Another goal I have seen many other people do is to reshape the UV map into a rectangular or square shape by moving ALL the border points. This is a very good way to utilise the available texture resolution so you will get the maximum visible detail from your texture appearing on the 3D model, but I personally find that it distorts the shape too much and you get texture stretching which blurs the texture too much for my liking. Basically, the more UV points you force to be in a location they aren't really supposed to be, the more texture stretching you will probably experience. Here is an example of the arm.
Step 4: Keep all sections the same scale
After unfolding and reshaping all of the UV map sections, we now need to make them all the same relative size to one another. This is so that the texture will appear evenly distributed across the whole 3D model which will also help in hiding the seams of the UV map. To get all the sections to be the same relative scale, view the checker texture on your 3D model while scaling each UV map. For example, if you have set the scale for the face UV map and are now working on the adjacent UV map of the back of the head, take a close look at the seam between these two sections on the 3D model as you scale the arm UV map. Look at the size of the checker squares and try to make them the same size.
Work your way through all the UV map sections making sure the adjacent maps have the same relative scale. Also try to make sure the squares of the checker texture are about the same size over the entire 3D model. However, the top priority is to ensure the adjacent maps are of the same scale to hide the seams as much as possible.
Step 5: Fit all sections into a square area to utilise the available texture resolution
Now that you have all the UV map sections, you need to arrange them to fit into a square shape as tightly as possible with a small amount of space between them (not too small to make it easier when painting the texture map). This is so that the sections are as large as possible so they use more texture area (hence resolution) so you will end up with a more detailed texture appearing on the 3D model. The spaces between the UV map sections are essentially wasted texture space that isn't used so you want to minimise this wastage as much as possible. This is why many people like to stretch the UV map itself into a rectangular or square area (as I mentioned earlier) so that no texture area is wasted, however, I personally don't like the stretching it can cause. When fitting the UV map sections in a tight square shape, you can only move or rotate the pieces (do not scale them one at a time). When doing this I try to keep the UV map sections that are adjacent to one another (like the neck and body) or related sections (like each arm) together. I also try to keep the orientation of each section as intuitive as possible (like the face being vertical and not sideways). This makes it easier when you go to paint the texture maps.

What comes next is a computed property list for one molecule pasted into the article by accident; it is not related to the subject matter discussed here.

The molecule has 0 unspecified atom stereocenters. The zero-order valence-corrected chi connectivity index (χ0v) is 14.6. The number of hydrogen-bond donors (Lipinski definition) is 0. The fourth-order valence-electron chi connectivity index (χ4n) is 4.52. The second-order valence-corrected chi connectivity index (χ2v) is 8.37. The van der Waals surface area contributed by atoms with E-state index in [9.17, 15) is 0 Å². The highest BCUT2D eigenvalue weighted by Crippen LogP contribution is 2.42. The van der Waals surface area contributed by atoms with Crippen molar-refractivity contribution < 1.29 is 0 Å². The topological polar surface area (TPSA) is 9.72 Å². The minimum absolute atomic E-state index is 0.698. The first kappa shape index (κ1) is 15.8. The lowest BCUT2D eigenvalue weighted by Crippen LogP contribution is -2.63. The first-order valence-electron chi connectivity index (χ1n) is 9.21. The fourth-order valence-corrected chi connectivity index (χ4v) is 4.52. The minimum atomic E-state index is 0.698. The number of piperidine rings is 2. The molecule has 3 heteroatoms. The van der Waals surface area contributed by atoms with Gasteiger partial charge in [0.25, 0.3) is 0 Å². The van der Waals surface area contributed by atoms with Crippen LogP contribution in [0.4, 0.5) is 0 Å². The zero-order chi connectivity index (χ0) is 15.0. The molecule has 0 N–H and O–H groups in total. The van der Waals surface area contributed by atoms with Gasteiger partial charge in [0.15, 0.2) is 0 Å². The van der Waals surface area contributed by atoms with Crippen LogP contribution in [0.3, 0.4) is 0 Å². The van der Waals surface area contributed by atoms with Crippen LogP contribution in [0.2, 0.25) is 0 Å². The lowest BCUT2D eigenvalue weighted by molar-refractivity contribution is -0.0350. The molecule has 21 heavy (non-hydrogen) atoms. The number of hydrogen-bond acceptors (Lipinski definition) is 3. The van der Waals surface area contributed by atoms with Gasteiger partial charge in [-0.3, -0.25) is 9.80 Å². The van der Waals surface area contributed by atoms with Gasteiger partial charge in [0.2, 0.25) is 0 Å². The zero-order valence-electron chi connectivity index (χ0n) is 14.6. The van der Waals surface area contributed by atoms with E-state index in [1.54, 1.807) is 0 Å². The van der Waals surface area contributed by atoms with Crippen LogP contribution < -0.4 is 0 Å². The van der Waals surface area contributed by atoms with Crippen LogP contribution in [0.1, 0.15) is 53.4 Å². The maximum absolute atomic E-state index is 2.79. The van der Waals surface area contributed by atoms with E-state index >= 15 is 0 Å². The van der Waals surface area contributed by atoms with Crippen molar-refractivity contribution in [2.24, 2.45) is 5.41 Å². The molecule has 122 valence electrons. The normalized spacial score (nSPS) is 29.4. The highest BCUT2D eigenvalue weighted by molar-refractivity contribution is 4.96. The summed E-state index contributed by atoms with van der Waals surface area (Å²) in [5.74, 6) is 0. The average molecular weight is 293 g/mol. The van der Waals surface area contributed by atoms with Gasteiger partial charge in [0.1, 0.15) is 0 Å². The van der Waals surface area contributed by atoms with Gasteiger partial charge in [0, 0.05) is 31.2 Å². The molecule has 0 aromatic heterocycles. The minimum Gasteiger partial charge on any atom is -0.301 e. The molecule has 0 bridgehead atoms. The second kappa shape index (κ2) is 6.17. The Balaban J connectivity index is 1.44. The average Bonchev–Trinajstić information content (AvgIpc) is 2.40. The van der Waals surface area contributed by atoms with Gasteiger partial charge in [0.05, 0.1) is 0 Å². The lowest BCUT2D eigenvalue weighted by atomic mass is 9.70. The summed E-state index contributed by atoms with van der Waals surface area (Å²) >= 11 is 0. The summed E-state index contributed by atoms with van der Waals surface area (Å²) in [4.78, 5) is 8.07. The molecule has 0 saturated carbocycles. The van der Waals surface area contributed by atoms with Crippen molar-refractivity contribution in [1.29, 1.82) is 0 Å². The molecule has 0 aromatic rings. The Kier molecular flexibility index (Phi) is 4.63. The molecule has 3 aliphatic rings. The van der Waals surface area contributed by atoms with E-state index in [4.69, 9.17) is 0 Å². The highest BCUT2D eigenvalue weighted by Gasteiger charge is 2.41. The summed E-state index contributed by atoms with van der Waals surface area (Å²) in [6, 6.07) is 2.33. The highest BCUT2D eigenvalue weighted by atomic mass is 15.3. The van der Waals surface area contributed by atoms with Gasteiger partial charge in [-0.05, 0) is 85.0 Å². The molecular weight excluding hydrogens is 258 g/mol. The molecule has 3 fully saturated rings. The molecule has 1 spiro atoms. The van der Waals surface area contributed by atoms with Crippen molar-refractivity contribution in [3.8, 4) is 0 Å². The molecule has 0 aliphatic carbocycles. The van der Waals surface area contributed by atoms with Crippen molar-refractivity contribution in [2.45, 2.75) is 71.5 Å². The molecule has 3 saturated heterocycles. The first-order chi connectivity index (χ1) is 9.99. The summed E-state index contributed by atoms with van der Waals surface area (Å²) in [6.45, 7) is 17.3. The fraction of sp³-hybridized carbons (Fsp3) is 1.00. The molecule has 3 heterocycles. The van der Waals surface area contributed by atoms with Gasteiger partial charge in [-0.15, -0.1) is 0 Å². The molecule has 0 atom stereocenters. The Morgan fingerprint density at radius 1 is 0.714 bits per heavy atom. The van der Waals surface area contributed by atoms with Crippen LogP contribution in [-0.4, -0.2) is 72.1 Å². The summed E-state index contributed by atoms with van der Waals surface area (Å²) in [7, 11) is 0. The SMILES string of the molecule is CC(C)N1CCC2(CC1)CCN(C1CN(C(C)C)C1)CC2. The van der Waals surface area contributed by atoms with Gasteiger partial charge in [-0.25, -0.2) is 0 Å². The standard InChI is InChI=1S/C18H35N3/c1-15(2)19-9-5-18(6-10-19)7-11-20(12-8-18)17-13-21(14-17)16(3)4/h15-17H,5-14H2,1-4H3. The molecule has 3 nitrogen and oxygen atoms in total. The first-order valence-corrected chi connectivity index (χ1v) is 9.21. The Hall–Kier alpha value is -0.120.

Once you have the UV sections into a square shape, select them all and scale them to fit the UV square background shown in the editor. You will probably need to shift the sections around to fit this exact square better. This square has x and y (u and v actually) dimensions of 0 to 1. This square shape will match the shape of the texture map. The good thing about a UV map is that it is not dependent on resolution, it's a relative scale. This is why the UV dimensions are from 0 to 1 which is essentially a percentage from 0% to 100%. You can see this range displayed in light grey on each background grid axis as 0, 0.1, 0.2, 0.3,... 0.9, 1.
You don't have to use a square texture shape, however it is far more efficient for the computer to process square texture map sizes that are a dimension of a multiple of 2 like 256x256, 512x512, 1024x1024 pixels, etc. You can also use more than one texture file too, like one for the face and another for the body, however this is usually more inefficient and harder to match the scale and colour across texture maps. It is more inefficient because arranging UV sections into multiple squares usually ends up wasting more space because you now have extra boundaries you need to fit them all around.
You have now finished the UV map! You can then create a snapshot of this map to use as a template to see where to paint your texture map. Select Polygons > UV Snapshot... and now go have some fun painting a texture for your 3D model! How do you paint textures? Well, that's another story..